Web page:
Episode Focus: Stop judging, keep creating!
Podcast chats: Business coach Heather Hutchings and Kapiti Coast artist Dianne Connal
Mindfulness: Practicing the art of non-judgement
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Podcast chat with Heather Hutchings
Heather is an experienced business coach, Trainer, and Speaker, working with Business Founders and Consultants. Her mission is to transform businesses: to unleash their power and potential and shift the mindsets of business founders, consultants, and business leaders so they can focus on solutions that open the doors to opportunities and success.
Find out more about Heather on her website: unleash-yourbusiness.com
Can’t listen to the podcast? Here’s an abbreviated transcript of our chat.
Jordan: Heather, you’re a business coach and you support business owners to move from fragile to agile. Tells us about that.
Heather: Yes. Fragile to agile, or in other words, chaos to cash. So most business people get so involved in their business. They get so caught up in the day to day that they find that they’re fighting fires or they’re put in sticking plaster over the gaps in the business and they never get a chance to move forward.
So that’s what I do. We come in and we look at what’s going on and then we start peeling everything back. And from there we just start being very methodical. We concentrate on one are and then move on to the next sticking plaster gap, if you like.
Jordan: On reflection, what are the best and the hardest things about running a business?
Heather: The hardest thing about running a business is that you feel like you’re on your own. You know, if you’re a solopreneur or a husband and wife business in particular, it’s very difficult because it takes over your life. You’re at work during the day. You get home, you have your meals and you’re still discussing business. So that’s one of the hardest being in business.
The best thing about running a business is, is that when something small you’ve been working on really succeeds. I love that the excitement of going, “I’ve got this!”. And then also meeting lots of different people is another good thing about being in business. People that you normally probably wouldn’t meet. that’s key as well.
Jordan: You’re an Assessor for the Kapiti Business Awards. What does that involve and what do you see in the businesses that get awarded? What what can other businesses learn from them?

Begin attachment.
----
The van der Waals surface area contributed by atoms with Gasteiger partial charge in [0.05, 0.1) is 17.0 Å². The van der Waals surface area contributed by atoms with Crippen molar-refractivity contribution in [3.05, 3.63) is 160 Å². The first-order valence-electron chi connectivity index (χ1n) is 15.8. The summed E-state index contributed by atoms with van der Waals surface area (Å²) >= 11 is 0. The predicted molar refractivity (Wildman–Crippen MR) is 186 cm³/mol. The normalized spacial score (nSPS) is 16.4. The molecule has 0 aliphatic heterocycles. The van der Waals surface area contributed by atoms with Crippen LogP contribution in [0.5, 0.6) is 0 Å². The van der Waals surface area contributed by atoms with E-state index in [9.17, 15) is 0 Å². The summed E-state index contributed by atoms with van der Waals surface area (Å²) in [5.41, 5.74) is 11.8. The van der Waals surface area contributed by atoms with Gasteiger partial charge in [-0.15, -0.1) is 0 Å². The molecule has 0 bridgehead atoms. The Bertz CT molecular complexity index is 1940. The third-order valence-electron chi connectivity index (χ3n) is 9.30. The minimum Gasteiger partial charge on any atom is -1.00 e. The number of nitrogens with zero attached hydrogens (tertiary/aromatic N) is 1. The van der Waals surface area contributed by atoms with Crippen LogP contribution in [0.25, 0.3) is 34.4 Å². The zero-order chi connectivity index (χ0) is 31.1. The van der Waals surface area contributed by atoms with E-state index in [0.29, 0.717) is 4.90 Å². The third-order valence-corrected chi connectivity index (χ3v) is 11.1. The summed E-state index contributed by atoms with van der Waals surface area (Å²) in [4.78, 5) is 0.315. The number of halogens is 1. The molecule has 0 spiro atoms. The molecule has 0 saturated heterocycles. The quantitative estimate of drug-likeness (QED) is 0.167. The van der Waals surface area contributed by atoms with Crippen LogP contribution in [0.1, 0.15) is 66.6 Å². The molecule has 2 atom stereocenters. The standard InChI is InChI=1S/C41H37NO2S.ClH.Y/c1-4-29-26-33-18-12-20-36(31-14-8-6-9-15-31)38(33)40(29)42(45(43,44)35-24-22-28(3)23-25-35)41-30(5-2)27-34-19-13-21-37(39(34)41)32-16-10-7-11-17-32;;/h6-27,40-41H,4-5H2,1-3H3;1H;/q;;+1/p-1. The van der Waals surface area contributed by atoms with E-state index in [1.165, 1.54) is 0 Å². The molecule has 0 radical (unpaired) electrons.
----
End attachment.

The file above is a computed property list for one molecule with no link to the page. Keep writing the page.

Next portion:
Heather: The business awards now have been going for 26 years on the Kapiti Coast. The judges have a group of questions that the businesses need to answer and they need to be very clear about what they’re saying. But what it does is it makes you look at your business differently. It’s something that you probably wouldn’t otherwise do. You wouldn’t really dig and dive deep, peel back the onion skins. And so that’s for a lot of people, it’s really exciting.
The judges in these cases will come back and they will give you ideas, hints, clues on how you can develop and grow your business. So a lot of the people who are enter the awards will go away, implement all of the the guidelines and they’ll leave it for a year and they’ll pop back the following year. In fact, we have one business in Levin who did that three times until he won the big award.
Jordan: That’s a lovely thought, that it’s not just about winning the awards, but about taking on the insights other people can give you and then evolving and coming back again and trying again.
Heather: And it’s being willing to do that. You know, a lot of people think that if someone comes in to give them advice or guidance, they they feel like a failure. but the All Blacks, for example, couldn’t do what they do without three or four coaches in the background. Most businesses need about three or four different coaches.
And, you know, I’m a business coach, but I don’t do everything. I focus strategy, planning, direction and goal setting. But then if we need someone for social media, then we bring someone in to help out with that or accounting. We bring people in to support those areas that I don’t do. And and that’s how you get your business growth.
Jordan: You’ve also been coached yourself. How did you find the experience of being on the other end?